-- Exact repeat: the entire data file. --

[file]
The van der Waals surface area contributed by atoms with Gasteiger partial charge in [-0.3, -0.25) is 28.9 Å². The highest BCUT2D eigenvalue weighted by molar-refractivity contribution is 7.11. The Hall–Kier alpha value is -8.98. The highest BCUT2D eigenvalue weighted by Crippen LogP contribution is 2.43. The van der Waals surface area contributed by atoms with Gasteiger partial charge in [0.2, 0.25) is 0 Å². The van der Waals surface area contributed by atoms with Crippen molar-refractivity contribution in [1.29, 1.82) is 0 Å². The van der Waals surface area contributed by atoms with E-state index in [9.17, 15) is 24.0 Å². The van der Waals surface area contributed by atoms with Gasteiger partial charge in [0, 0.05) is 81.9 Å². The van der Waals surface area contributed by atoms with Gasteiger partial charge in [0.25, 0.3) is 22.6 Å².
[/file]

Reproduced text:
The van der Waals surface area contributed by atoms with Gasteiger partial charge in [-0.3, -0.25) is 28.9 Å². The highest BCUT2D eigenvalue weighted by molar-refractivity contribution is 7.11. The Hall–Kier alpha value is -8.98. The highest BCUT2D eigenvalue weighted by Crippen LogP contribution is 2.43. The van der Waals surface area contributed by atoms with Gasteiger partial charge in [0.2, 0.25) is 0 Å². The van der Waals surface area contributed by atoms with Crippen molar-refractivity contribution in [1.29, 1.82) is 0 Å². The van der Waals surface area contributed by atoms with E-state index in [9.17, 15) is 24.0 Å². The van der Waals surface area contributed by atoms with Gasteiger partial charge in [0, 0.05) is 81.9 Å². The van der Waals surface area contributed by atoms with Gasteiger partial charge in [0.25, 0.3) is 22.6 Å².